By Matthew Sheffield | November 2, 2013 | 7:00 AM EDT

Over the years, we’ve written a lot about long, slow ratings collapse of broadcast news. But ABC, CBS, and NBC aren’t the only ones experiencing this decline. As reported by David Zurawik of the Baltimore Sun, the ratings for PBS NewsHour show are almost in a freefall, even compared to their commercial competitors.

By its own count, NewsHour had 2.5 million viewers in 2005. This year the show is at 1.3 million. That’s an astonishing drop, nearly 50 percent, unmatched by any of the commercial broadcast evening news shows.

By Matthew Sheffield | October 31, 2013 | 12:53 AM EDT

Bill Moyers, the former LBJ press secretary who has made a career of producing partisan Democratic television shows at taxpayers’ expense, announced Wednesday that his latest program, Moyers & Company will end in early 2014.

While Moyers has never openly admitted to his obvious partisanship, his announcement of the show’s cancellation reeks of left-wing identity politics masquerading as news:

By Matthew Sheffield | October 28, 2013 | 9:00 PM EDT

The Tea Party has been blamed for many things by outrage-seeking liberals. Until today, no one apparently thought to blame the political movement for the failure of the US Postal Service to boost its revenues.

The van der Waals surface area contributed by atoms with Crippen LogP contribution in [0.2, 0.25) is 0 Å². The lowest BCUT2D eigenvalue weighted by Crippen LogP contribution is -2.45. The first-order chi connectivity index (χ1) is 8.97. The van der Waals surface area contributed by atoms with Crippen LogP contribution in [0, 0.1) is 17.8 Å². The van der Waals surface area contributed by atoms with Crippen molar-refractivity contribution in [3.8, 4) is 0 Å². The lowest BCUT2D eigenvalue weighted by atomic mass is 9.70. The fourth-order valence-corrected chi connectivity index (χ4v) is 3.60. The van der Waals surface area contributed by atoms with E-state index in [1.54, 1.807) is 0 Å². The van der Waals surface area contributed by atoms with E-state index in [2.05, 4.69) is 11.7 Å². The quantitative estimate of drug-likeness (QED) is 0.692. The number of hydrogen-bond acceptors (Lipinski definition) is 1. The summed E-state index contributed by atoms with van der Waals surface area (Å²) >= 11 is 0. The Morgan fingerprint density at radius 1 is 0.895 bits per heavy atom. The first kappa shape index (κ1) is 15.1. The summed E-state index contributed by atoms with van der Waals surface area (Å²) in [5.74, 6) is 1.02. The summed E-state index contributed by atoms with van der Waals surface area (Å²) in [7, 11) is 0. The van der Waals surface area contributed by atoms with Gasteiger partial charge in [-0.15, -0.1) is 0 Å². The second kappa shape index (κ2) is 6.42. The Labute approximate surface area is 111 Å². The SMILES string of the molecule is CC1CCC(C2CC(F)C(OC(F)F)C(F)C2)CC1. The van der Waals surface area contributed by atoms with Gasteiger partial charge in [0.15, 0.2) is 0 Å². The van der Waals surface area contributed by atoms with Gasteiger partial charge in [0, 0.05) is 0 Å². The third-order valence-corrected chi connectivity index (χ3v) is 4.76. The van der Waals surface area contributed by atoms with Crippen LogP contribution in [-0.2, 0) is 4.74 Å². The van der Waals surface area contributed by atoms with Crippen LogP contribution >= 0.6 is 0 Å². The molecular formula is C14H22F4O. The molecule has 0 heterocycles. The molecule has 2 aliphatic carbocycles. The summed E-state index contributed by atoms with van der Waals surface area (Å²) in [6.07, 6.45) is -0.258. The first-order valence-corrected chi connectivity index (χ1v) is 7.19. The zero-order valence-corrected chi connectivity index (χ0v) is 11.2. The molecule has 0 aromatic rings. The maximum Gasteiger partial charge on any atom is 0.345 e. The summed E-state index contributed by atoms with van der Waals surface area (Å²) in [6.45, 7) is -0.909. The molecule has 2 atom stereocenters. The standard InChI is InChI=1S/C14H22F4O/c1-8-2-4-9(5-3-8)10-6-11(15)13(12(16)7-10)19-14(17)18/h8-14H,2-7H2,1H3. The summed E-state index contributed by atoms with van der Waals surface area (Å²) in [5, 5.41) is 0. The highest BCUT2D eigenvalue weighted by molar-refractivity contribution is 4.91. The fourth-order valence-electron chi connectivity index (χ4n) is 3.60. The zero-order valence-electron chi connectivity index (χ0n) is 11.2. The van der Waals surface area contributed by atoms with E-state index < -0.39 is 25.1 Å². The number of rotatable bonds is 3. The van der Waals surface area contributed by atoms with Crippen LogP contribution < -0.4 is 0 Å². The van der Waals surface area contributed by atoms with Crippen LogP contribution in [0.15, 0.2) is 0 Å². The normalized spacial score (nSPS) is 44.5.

In a fund-raising email sent to its subscribers, the far-left political magazine The Nation, claimed it needed more money because the Tea Party was causing postal rates to go up.

By Kristine Marsh | October 22, 2013 | 2:17 PM EDT

Pepsi and pop stars don’t mix, according to one food police group.

The D.C.-based Center for Science in the Public Interest (CSPI) ran a full page “open letter” in Variety, telling pop singer Katy Perry to stop her work with Pepsi, on account of her influencing young fans. CSPI warned Perry that, “Soda companies are using you and other celebrities.” The letter then bashed her for not caring about her fans. ‘‘Drink Pepsi and you can be cool like Katy Perry’ is the takeaway message for your young fans. ‘Live for now’ – and worry about the health consequences later.” The letter ended by urging her not to “exploit that popularity by marketing a product that causes disease in your fans.”

By Tim Graham | October 19, 2013 | 4:11 PM EDT

CBS This Morning brought on New York Times executive editor Jill Abramson on Friday with all the honors, with Charlie Rose lauding her for leading her paper to four Pulitzer Prizes this year as “the first female” in the top job, and asking her how she’d put an “Abramson imprint” on the paper. But the interesting part came later.

Abramson agreed with her reporter David Sanger that the Obama administration is worse than the much-criticized Bush administration when it comes to cracking down on reporters seeking interviews with government sources. It was almost funny, as three different CBS hosts asked the question, like they could not accept the answer:         

By Noel Sheppard | October 12, 2013 | 11:14 AM EDT

"With magazines, with movies, it’s always weird when things are targeted for young people yet they’re driven by people that are like 40 years too old. It can’t be like this 70 year old Jewish man that doesn’t leave his desk all day, telling me what the clubs want to hear."

So oddly said Miley Cyrus in an interview with Hunger TV Wednesday: